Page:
Do childhood sexual experiences turn a girl into a lesbian? I showed in two earlier posts that homosexuals are much more likely to have intense sexual contact as children, and they also have an increased risk of witnessing their parents attack each other as well as being victims of parental violence.

Next, let's see if the same is true of lesbians. Using the same survey data, here is what I found for 1,457 college females:


Percent experiencing sexual contact under age 14 at least once

Was shown a sexual organ
Straight 34.6
Bisexual 56.5
Homosexual 54.5
Unsure 28.6

Was fondled
Straight 27.6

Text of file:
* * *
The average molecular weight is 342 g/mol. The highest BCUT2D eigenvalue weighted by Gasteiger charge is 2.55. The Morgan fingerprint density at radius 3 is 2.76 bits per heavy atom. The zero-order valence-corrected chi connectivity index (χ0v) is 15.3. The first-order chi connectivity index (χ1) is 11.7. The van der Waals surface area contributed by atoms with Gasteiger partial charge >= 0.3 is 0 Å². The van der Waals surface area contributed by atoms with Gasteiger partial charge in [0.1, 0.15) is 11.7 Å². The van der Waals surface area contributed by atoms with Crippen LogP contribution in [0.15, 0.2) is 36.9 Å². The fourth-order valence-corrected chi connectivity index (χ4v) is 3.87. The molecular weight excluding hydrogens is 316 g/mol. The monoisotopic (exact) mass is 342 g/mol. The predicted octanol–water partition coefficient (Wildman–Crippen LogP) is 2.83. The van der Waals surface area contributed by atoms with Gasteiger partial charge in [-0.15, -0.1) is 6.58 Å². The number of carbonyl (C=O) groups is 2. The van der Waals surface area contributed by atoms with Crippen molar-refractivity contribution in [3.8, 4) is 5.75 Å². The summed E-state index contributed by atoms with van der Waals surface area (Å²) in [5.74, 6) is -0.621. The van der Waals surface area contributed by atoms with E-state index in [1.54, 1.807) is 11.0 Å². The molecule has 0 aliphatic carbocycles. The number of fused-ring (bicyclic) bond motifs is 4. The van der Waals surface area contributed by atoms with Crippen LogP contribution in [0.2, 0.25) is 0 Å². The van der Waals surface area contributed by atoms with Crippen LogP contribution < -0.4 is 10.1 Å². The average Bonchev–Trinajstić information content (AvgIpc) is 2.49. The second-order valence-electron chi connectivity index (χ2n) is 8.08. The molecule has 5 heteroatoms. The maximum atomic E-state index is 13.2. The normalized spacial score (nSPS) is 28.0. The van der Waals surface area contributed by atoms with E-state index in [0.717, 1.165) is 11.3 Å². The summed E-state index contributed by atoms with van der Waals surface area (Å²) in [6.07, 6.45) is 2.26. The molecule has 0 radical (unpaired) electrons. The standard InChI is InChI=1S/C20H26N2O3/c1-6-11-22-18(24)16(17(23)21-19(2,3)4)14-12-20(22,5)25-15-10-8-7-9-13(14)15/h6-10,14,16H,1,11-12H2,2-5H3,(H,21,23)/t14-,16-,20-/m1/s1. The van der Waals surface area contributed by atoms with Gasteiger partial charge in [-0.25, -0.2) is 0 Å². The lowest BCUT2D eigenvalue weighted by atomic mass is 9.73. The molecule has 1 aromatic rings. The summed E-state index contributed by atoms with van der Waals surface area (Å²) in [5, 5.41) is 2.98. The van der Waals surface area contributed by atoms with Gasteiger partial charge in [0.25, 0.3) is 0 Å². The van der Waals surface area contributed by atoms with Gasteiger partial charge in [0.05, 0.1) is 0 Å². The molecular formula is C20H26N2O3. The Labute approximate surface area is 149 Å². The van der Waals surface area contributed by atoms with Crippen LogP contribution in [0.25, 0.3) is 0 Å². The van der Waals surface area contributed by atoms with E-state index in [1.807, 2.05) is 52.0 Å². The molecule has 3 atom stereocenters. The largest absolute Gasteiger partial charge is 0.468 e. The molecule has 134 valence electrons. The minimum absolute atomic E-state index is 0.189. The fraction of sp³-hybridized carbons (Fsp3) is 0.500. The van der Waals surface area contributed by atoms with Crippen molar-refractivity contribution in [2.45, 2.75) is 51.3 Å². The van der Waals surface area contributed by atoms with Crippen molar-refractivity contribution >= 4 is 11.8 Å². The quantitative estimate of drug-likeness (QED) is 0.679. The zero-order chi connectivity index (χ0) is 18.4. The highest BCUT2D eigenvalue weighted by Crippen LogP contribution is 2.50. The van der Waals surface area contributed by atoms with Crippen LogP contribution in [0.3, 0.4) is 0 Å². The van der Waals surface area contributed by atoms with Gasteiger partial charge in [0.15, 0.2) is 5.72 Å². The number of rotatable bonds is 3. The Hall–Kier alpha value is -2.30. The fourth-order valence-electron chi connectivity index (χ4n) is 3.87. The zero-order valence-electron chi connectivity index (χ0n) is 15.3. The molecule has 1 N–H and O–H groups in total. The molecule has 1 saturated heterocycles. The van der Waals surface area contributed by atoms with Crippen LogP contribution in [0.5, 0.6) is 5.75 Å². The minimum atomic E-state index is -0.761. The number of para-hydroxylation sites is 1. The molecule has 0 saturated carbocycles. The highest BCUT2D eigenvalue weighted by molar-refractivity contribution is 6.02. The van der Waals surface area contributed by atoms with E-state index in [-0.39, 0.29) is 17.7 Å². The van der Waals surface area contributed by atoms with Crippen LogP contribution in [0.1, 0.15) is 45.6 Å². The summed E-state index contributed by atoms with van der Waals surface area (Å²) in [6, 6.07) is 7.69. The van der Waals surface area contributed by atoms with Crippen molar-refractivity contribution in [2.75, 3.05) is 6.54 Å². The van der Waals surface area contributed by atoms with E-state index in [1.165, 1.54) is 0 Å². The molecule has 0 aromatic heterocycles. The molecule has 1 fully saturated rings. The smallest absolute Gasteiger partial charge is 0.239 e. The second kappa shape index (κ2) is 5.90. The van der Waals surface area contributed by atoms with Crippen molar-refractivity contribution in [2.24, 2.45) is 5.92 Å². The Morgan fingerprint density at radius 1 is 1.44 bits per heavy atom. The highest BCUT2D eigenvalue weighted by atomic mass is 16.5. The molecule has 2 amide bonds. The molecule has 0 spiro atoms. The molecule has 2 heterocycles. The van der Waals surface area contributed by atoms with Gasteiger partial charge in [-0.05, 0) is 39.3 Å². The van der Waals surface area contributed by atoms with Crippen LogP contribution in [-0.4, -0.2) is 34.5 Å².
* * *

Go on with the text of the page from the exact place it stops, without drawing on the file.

Bisexual 47.8
Homosexual 33.3
Unsure 23.1

Attempted sexual intercourse
Straight 9.4
Bisexual 21.7
Homosexual 25.0
Unsure 21.4

Sexual intercourse
Straight 4.9
Bisexual 8.7
Homosexual 16.7
Unsure 14.3


Percent whose parents hit each other at least once per month

Straight 9.2
Bisexual 17.4
Homosexual 25.0
Unsure 21.4


Percent whose parents hit them at least once per month

Straight 26.2
Bisexual 30.4
Homosexual 33.3
Unsure 23.1

Like non-straight men, women who are not heterosexual were more likely to have childhood sexual experiences and to have been in violent families. So, compared to straights, gays and lesbians have less normal childhoods, and it is possible that this could influence sexual orientation--along with other factors.

In the earlier post, Razib made a good point that effeminate boys who are likely to grow up to be gay might have been targeted for sexual contact. Presumably, the person who initiated the contact thinks an effeminate boy is unlikely to resist aggressively, or perhaps the boy is more attractive, or is thought to be gay and interested in sex.